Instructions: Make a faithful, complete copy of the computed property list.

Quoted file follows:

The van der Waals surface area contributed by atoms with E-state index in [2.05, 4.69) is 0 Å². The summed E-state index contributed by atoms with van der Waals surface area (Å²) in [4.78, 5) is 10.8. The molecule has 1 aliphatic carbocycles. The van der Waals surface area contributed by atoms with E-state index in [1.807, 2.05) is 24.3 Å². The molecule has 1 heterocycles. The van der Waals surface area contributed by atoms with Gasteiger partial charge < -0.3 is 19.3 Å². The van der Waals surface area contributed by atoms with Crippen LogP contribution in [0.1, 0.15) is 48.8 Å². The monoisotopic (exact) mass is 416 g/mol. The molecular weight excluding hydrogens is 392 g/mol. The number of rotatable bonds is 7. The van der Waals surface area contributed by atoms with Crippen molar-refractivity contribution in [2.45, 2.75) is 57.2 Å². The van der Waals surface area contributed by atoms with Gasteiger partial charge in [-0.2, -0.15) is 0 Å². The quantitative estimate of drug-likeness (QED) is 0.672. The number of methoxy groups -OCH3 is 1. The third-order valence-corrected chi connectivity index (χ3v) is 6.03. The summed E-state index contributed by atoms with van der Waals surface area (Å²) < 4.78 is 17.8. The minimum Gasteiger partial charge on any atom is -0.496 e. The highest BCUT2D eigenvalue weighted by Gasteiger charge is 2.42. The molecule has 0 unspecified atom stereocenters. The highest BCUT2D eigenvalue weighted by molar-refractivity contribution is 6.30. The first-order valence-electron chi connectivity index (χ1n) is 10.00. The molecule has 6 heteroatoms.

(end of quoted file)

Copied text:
The van der Waals surface area contributed by atoms with E-state index in [2.05, 4.69) is 0 Å². The summed E-state index contributed by atoms with van der Waals surface area (Å²) in [4.78, 5) is 10.8. The molecule has 1 aliphatic carbocycles. The van der Waals surface area contributed by atoms with E-state index in [1.807, 2.05) is 24.3 Å². The molecule has 1 heterocycles. The van der Waals surface area contributed by atoms with Gasteiger partial charge < -0.3 is 19.3 Å². The van der Waals surface area contributed by atoms with Crippen LogP contribution in [0.1, 0.15) is 48.8 Å². The monoisotopic (exact) mass is 416 g/mol. The molecular weight excluding hydrogens is 392 g/mol. The number of rotatable bonds is 7. The van der Waals surface area contributed by atoms with Crippen molar-refractivity contribution in [2.45, 2.75) is 57.2 Å². The van der Waals surface area contributed by atoms with Gasteiger partial charge in [-0.2, -0.15) is 0 Å². The quantitative estimate of drug-likeness (QED) is 0.672. The number of methoxy groups -OCH3 is 1. The third-order valence-corrected chi connectivity index (χ3v) is 6.03. The summed E-state index contributed by atoms with van der Waals surface area (Å²) < 4.78 is 17.8. The minimum Gasteiger partial charge on any atom is -0.496 e. The highest BCUT2D eigenvalue weighted by Gasteiger charge is 2.42. The molecule has 0 unspecified atom stereocenters. The highest BCUT2D eigenvalue weighted by molar-refractivity contribution is 6.30. The first-order valence-electron chi connectivity index (χ1n) is 10.00. The molecule has 6 heteroatoms.